Malaysia’s top 3 banks on profit pressure

Strong loss absorbing buffers will help mitigate the increases in asset risks caused by the unprecedented plunge in oil prices since March


MALAYSIA’S three largest banks by assets will face growing pressure on profitability with their asset quality likely to deteriorate from 2021 as loan repayment moratoriums expire, according to Moody’s Investors Service Inc.

Amid the coronavirus-led downturn, loan moratoriums will soften the near-term blow for Malayan Banking Bhd (Maybank, A3 stable, A3), CIMB Group Holdings Bhd (Baa1 stable) and Public Bank Bhd (A3 stable, A3), but pressure is set to rise.

A sharp increase in credit costs and contracting net interest margins (NIMs) will weigh on the profitability of all three banks this year, Moody’s VP and senior credit officer Alka Anbarusa said.

“Yet, a deterioration of asset quality will become evident only from 2021 as a large share of loans will remain under loan repayment moratoriums for most of the year,” she said in a report last Friday.

NIMs will contract at most banks in 2020 as policy rate cuts by Bank Negara Malaysia (BNM) leads to declines in the lending rates.

According to Moody’s, the share of impaired loans increased by 36 basis points (bps) to 3.4% at CIMB Group and by seven bps to 2.7% at Maybank, largely driven by new loan impairments in Singapore and Indonesia.

Asset quality was stable at Public Bank, which is more focused on the Malaysian market with 80%-90% of its loans under repayment moratoriums.

“By comparison, so far, just 45%-50% of loans were under moratoriums at CIMB Group and Maybank, although the banks expect the percentage to increase,” Anbarusa said.

In the report, Anbarusa stated that asset risks for banks would grow in the next two years as economic conditions worsen due to disruptions caused by the coronavirus outbreak.

“A sharp decline in global consumption will hurt export-oriented sectors, particularly electronics, construction and real estate, which will put banks’ exposures to them at risk.

“At CIMB Group, about 5% of loans are to sectors that are directly affected by the coronavirus outbreak — aviation, hospitality, retail and gaming. Another 18% are to sectors that are indirectly affected such as oil and gas (O&G), and palm oil,” she said.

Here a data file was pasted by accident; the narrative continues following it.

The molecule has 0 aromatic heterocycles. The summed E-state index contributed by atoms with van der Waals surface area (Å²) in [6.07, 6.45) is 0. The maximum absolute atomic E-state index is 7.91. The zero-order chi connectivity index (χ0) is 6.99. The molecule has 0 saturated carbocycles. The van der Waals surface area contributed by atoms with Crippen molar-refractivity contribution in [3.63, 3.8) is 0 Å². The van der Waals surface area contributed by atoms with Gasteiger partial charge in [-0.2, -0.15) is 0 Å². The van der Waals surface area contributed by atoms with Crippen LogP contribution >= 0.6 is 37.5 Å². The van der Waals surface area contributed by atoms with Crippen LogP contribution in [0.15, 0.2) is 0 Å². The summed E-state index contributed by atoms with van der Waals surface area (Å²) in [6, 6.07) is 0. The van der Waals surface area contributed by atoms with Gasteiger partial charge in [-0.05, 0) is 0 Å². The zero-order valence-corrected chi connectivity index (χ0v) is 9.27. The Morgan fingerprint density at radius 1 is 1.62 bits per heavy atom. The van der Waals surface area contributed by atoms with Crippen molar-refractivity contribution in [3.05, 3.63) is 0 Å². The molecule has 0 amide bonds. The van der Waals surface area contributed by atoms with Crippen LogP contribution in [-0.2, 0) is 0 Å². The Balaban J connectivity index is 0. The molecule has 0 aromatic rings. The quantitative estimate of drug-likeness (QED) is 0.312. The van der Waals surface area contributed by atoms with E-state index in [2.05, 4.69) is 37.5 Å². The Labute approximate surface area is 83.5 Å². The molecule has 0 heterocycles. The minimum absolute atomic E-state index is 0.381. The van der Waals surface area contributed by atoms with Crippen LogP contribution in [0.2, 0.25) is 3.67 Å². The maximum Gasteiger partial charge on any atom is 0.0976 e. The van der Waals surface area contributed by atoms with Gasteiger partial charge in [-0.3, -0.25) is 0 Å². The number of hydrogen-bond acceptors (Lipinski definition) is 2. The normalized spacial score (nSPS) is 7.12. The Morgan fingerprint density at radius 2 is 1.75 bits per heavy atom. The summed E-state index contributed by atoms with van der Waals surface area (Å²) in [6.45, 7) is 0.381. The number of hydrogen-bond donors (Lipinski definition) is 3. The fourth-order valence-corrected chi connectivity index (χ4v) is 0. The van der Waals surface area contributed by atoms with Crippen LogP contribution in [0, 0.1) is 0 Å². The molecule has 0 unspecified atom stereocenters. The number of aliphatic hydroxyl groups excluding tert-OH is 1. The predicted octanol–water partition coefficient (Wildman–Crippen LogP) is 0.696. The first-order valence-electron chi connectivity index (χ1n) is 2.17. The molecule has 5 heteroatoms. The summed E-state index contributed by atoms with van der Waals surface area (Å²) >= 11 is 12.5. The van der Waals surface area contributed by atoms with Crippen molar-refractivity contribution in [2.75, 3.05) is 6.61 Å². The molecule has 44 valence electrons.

The other two banks did not provide a similar breakdown.

The banks’ strong loss-absorbing buffers will help mitigate the rise in asset risk, with loan loss reserves exceeding 100% of impaired loans at most banks as of March 2020,” said Anbarusa.

She also believes capitalisation should remain stable as capital generation will outpace capital consumption due to weaker loan growth and liquidity too would remain strong, underpinned by deposit growth.

Anbarusa believed strong loss absorbing buffers would help mitigate increases in asset risks.

Moody’s report showed that among the three banks, asset quality deteriorated the most at CIMB Group, with gross impaired loans (GILs) ratio rising to 3.4% at the end of March 2020 from 3.1% at the end of December 2019, driven by new defaults in the O&G sector in Singapore.

GIL ratios at Maybank and Public Bank were largely stable, although Maybank reported rises in impaired loan ratios for its operations in Indonesia and Singapore.

Public Bank’s GIL ratio of 0.5% as of the end of March 2020 is much lower than the sector average.

Anbarusa also noted an unprecedented plunge in oil prices since March 2020 is adding to asset risks for banks.

The ratio of loan loss reserves, including regulatory reserves, to impaired loans was broadly stable at Maybank and Public Bank at the end of March 2020, while CIMB Group posted a decline because of increases in impaired loans.

Anbarusa highlighted that although profitability would weaken this year, capital generation will continue to outpace capital consumption due to weaker loan growth, leading to further rises in capital ratios.

She also believes expansion of risk-weighted assets due to downgrades of loans is likely to accelerate toward the end of 2020 or early 2021 when loan moratoriums are lifted.

The credit rating agency’s report suggests liquidity at Malaysian banks will stay robust, helped by strong deposit growth and modest loan growth.

“The share of Current Account Savings Account (CASA) in total funding mixes increased 400bps at Maybank and 200bps at CIMB Group as these deposits grew faster than usual.

“Public Bank’s CASA ratio was largely unchanged. Despite the expansion of CASA deposits, loan-to-deposit ratios at the three banks were little changed as they reduced the share of costlier term deposits in light of weak loan growth,” the report stated.

Anbarusa expects this trend to continue in the next few quarters as BNM is also encouraging banks to lend by temporarily lowering regulatory requirements for liquidity and capital, similar to measures introduced by the European Central Bank in March 2020.